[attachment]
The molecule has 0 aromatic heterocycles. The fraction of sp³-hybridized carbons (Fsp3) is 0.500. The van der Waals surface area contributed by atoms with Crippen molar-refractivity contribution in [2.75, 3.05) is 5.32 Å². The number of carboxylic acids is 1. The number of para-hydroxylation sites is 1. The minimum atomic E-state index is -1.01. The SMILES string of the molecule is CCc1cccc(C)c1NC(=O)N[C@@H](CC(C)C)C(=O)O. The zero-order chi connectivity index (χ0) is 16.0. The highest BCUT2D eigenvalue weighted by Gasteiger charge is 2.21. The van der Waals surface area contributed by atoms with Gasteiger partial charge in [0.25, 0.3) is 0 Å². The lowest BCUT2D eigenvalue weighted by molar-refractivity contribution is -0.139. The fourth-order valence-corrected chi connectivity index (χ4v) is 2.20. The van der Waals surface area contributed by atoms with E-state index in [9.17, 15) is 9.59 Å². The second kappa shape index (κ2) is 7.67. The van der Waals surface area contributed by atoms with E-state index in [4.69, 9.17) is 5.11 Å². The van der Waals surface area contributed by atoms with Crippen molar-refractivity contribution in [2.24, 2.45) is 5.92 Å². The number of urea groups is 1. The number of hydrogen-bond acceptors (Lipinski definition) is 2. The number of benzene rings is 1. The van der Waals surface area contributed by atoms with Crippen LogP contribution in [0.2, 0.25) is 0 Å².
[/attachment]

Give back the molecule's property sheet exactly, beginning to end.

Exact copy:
The molecule has 0 aromatic heterocycles. The fraction of sp³-hybridized carbons (Fsp3) is 0.500. The van der Waals surface area contributed by atoms with Crippen molar-refractivity contribution in [2.75, 3.05) is 5.32 Å². The number of carboxylic acids is 1. The number of para-hydroxylation sites is 1. The minimum atomic E-state index is -1.01. The SMILES string of the molecule is CCc1cccc(C)c1NC(=O)N[C@@H](CC(C)C)C(=O)O. The zero-order chi connectivity index (χ0) is 16.0. The highest BCUT2D eigenvalue weighted by Gasteiger charge is 2.21. The van der Waals surface area contributed by atoms with Gasteiger partial charge in [0.25, 0.3) is 0 Å². The lowest BCUT2D eigenvalue weighted by molar-refractivity contribution is -0.139. The fourth-order valence-corrected chi connectivity index (χ4v) is 2.20. The van der Waals surface area contributed by atoms with E-state index in [9.17, 15) is 9.59 Å². The second kappa shape index (κ2) is 7.67. The van der Waals surface area contributed by atoms with E-state index in [4.69, 9.17) is 5.11 Å². The van der Waals surface area contributed by atoms with Crippen molar-refractivity contribution in [2.24, 2.45) is 5.92 Å². The number of urea groups is 1. The number of hydrogen-bond acceptors (Lipinski definition) is 2. The number of benzene rings is 1. The van der Waals surface area contributed by atoms with Crippen LogP contribution in [0.2, 0.25) is 0 Å².